• What is your organisation ‘refusing to return’ to and what is the impact on your operating model?

To manage and mitigate these impacts on an organisation’s FAR plan, start preparing early. Not only because with disruption comes a strategic opportunity to enable change, but also because in our experience, programs of this nature require considerable time and effort. This is further amplified by engagement required with Boards and Executive teams. We would encourage firms to undertake an assessment to determine the impact FAR will have on your organisation, and what this will mean in practice. Based on our work with clients on the BEAR and with the SMCR in the United Kingdom, we have highlighted the below ‘no regrets’ activities that firms should consider in the absence of draft legislation or timelines. These could include:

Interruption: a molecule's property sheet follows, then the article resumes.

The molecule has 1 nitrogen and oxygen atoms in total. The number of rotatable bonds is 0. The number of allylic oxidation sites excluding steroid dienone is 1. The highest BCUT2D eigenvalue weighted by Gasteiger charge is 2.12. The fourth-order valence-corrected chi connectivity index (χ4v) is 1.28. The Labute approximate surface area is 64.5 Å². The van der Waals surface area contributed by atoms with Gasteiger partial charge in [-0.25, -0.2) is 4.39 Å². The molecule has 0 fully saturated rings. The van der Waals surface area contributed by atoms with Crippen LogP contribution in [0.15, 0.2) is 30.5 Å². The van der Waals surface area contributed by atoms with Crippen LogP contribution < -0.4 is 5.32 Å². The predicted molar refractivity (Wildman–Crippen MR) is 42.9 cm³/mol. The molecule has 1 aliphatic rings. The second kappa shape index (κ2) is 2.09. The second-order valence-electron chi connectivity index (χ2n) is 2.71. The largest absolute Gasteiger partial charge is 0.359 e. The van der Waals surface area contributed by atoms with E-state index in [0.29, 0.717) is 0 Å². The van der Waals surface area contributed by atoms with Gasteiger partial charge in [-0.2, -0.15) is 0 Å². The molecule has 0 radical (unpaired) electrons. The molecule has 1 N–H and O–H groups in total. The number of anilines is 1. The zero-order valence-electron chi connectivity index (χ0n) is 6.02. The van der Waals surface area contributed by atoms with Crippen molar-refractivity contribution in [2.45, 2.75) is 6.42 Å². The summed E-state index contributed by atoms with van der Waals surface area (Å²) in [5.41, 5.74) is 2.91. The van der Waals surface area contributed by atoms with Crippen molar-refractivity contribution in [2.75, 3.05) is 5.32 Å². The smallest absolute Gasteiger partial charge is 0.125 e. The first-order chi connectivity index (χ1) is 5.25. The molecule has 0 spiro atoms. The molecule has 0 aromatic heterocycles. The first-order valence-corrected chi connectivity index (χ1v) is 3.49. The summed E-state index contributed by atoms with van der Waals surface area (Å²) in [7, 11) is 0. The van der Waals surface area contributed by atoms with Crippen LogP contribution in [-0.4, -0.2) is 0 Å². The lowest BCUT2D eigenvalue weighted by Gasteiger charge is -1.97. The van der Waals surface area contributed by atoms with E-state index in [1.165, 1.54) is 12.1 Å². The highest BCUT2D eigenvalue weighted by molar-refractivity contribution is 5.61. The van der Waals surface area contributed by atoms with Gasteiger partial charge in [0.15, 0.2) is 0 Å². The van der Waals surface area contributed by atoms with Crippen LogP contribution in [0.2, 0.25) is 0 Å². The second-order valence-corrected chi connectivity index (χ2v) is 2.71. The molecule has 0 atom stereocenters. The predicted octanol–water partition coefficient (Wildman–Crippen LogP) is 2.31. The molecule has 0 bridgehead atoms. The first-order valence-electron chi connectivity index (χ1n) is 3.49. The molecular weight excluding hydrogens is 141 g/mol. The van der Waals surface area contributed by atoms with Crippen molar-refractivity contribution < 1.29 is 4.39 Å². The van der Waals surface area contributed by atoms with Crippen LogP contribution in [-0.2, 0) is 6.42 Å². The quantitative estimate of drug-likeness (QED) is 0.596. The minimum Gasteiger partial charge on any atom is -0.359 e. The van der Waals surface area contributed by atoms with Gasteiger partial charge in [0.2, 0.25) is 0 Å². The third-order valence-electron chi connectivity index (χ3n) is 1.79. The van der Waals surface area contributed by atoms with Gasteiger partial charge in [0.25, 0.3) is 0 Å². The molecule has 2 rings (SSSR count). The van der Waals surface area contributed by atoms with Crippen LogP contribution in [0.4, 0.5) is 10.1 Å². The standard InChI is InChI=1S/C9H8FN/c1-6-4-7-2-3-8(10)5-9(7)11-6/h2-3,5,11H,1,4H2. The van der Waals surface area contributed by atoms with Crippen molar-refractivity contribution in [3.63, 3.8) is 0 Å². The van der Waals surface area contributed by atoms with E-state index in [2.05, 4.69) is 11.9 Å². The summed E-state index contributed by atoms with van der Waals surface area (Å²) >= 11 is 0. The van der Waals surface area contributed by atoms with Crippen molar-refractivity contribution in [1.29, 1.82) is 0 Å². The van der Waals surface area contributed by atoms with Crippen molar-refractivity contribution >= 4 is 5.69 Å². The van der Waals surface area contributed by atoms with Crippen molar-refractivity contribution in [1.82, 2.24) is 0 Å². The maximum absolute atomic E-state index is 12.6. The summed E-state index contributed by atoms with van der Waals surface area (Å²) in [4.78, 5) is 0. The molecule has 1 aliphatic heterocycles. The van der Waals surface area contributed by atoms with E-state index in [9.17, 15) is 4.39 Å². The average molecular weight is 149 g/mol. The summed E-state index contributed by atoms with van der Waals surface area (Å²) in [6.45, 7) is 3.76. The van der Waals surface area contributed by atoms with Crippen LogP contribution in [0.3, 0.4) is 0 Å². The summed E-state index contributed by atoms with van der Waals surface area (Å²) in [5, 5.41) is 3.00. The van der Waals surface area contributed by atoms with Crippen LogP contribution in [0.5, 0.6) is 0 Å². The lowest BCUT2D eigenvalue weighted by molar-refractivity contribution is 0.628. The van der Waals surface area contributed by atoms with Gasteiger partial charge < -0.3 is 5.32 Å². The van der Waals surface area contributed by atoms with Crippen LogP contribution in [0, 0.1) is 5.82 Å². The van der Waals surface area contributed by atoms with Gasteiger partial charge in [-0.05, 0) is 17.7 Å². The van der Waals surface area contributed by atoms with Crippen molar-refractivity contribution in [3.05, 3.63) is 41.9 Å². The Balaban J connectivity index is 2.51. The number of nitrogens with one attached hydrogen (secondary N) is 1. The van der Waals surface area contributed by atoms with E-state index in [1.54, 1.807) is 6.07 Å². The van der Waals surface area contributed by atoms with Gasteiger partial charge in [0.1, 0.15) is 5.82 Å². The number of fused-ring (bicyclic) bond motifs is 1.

• undertaking an analysis of corporate entity structure and governance arrangements
  • reviewing organisational structures to understand where the authorities and accountabilities reside
  • reviewing licensing obligations and the controls in place to ensure these are met.
  • considering the organisation’s 12–18 month strategic program portfolio.

These ‘no regret’ activities will ultimately enable the success of the FAR program. But these activities will also have a number of related benefits including providing a health check on an organisation’s governance framework, reporting lines and controls. Many firms may have also come under significant organisation stress due to COVID-19 and there are benefits to be gained from this ‘real life’ scenario which can be used to their advantage to clarify and/or realign accountabilities and responsibilities.

While adapting to the challenges presented by COVID-19 will be the priority for all financial services firms, we would encourage foresight and due consideration to the FAR provisions that, while delayed, will be implemented. Acting early allows firms to ensure they are well prepared and equipped for a smooth transition.